I travelled south to Seahouses to meet up with old friends on the Saturday. Having spent an enjoyable evening with them, I bedded down in my van knowing I had set my alarm for 5am. This was my last view that night. Bamburgh Castle.

After a reasonable nights sleep, I awoke to this view and enjoyed it as I breakfasted on the beach at 5.30am on a pork pie, a tin of peaches and some chocolate milk. Please don't judge me! Holy Island and Lindisfarne.

To the race then. It was a lovely warm and sunny day, which doesn't suit everyone but I'll take that over a miserable cold one. There was plenty of water at the checkpoints, so dehydration shouldn't have been a problem.

Initially, the route follows the cliffs. These are mighty cliffs and the views were something to behold. I trotted along feeling good, enjoying the place I was in both physically and mentally, aware that there was a long way to go. I was photographed around this time. A rarely smile, so this probably says a lot about how I was feeling!

Now things began to change. Around 8 miles I was chatting with a man aware how much I was beginning to feel this. He was cruising along quietly (but speaking to him afterwards I found out his pain came too!). By 12 miles I was hurting, aware that I had a long long way to go.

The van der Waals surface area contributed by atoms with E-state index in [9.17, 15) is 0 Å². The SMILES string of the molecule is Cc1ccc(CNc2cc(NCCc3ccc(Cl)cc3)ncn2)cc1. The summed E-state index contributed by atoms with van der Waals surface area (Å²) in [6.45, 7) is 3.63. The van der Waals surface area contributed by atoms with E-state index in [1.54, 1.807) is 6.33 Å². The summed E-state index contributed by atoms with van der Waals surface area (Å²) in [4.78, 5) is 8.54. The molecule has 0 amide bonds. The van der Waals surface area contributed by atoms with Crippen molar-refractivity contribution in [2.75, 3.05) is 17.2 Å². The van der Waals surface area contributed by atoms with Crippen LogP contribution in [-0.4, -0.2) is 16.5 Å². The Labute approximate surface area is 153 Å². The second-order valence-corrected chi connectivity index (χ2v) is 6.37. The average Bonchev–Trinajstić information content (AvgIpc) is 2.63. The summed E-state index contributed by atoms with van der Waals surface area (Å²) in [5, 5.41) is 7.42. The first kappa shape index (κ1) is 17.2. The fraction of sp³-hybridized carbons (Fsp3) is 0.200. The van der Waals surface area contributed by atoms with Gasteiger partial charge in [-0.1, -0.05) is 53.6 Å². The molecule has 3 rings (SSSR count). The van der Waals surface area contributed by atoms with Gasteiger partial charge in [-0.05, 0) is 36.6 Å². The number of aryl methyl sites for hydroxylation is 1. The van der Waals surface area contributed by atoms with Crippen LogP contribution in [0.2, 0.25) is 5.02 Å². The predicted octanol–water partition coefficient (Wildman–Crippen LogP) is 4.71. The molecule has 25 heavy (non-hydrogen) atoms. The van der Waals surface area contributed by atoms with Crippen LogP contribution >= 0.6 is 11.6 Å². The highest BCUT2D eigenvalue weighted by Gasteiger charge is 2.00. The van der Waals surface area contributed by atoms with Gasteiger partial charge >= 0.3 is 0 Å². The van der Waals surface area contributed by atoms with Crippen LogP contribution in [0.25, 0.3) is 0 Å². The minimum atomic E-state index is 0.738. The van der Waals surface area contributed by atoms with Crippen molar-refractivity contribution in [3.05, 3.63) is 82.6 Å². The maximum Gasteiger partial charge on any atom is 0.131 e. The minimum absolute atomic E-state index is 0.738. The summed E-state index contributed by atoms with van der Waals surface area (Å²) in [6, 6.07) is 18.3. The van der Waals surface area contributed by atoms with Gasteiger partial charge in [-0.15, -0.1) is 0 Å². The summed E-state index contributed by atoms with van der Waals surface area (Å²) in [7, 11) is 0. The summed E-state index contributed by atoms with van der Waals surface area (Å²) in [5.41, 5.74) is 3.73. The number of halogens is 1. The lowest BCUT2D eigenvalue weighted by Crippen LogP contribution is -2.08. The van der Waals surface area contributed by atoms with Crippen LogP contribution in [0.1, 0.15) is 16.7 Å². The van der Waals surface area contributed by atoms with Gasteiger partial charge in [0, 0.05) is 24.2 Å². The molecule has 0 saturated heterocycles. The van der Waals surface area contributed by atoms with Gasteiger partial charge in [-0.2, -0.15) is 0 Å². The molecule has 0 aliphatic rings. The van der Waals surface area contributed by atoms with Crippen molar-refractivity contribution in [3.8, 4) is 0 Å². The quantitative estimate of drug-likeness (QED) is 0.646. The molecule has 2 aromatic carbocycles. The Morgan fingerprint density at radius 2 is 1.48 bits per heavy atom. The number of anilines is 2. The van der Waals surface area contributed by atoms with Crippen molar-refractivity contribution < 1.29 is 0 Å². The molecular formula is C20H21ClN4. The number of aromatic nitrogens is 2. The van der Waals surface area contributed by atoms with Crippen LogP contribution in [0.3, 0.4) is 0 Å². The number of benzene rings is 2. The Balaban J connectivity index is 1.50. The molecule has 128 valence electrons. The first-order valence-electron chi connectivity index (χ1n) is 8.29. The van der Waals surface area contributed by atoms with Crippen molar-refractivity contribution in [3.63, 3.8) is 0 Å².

After this I managed to get into a zone I've been in before, where i just tick the miles off and by 17 I was feeling better about this whole thing. However my hips and feet were really starting to shout at me and I began to think all the thoughts I'd thought before about this being too far for me now. I was hurting, I wasn't enjoying it, I was grinding it out.

About this time I found myself running with a man named James, who was happy to chat and help the miles pass. He knew where I live and someone there, so the chat was easy and helpful. James and I ran together to the finish and I'm sure we both appreciated each others company in equal measure.

So despite the hurt, I'd knocked out another "marathon" (28.9 miles). I had a special recovery weapon waiting for me in the van! Yup, Brewdog Punk IPA :-)